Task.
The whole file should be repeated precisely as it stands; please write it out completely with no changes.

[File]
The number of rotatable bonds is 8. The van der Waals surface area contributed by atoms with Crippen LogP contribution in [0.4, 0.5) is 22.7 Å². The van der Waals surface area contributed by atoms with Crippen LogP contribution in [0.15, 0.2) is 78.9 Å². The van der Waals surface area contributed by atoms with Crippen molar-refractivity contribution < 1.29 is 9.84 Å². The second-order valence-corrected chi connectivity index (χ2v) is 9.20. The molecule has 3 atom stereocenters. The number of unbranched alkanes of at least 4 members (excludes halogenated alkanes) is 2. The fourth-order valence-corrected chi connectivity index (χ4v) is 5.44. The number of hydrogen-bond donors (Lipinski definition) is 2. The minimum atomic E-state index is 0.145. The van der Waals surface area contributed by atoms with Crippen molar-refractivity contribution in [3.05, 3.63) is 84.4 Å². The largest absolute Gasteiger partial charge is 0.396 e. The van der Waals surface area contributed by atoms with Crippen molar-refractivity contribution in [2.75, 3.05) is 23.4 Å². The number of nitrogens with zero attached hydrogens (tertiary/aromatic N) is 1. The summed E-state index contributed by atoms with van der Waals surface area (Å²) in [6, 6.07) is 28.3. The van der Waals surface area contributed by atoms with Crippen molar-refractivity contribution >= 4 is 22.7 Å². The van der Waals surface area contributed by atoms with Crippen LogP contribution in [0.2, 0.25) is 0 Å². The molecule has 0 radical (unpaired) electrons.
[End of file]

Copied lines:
The number of rotatable bonds is 8. The van der Waals surface area contributed by atoms with Crippen LogP contribution in [0.4, 0.5) is 22.7 Å². The van der Waals surface area contributed by atoms with Crippen LogP contribution in [0.15, 0.2) is 78.9 Å². The van der Waals surface area contributed by atoms with Crippen molar-refractivity contribution < 1.29 is 9.84 Å². The second-order valence-corrected chi connectivity index (χ2v) is 9.20. The molecule has 3 atom stereocenters. The number of unbranched alkanes of at least 4 members (excludes halogenated alkanes) is 2. The fourth-order valence-corrected chi connectivity index (χ4v) is 5.44. The number of hydrogen-bond donors (Lipinski definition) is 2. The minimum atomic E-state index is 0.145. The van der Waals surface area contributed by atoms with Crippen molar-refractivity contribution in [3.05, 3.63) is 84.4 Å². The largest absolute Gasteiger partial charge is 0.396 e. The van der Waals surface area contributed by atoms with Crippen molar-refractivity contribution in [2.75, 3.05) is 23.4 Å². The number of nitrogens with zero attached hydrogens (tertiary/aromatic N) is 1. The summed E-state index contributed by atoms with van der Waals surface area (Å²) in [6, 6.07) is 28.3. The van der Waals surface area contributed by atoms with Crippen molar-refractivity contribution >= 4 is 22.7 Å². The van der Waals surface area contributed by atoms with Crippen LogP contribution in [0.2, 0.25) is 0 Å². The molecule has 0 radical (unpaired) electrons.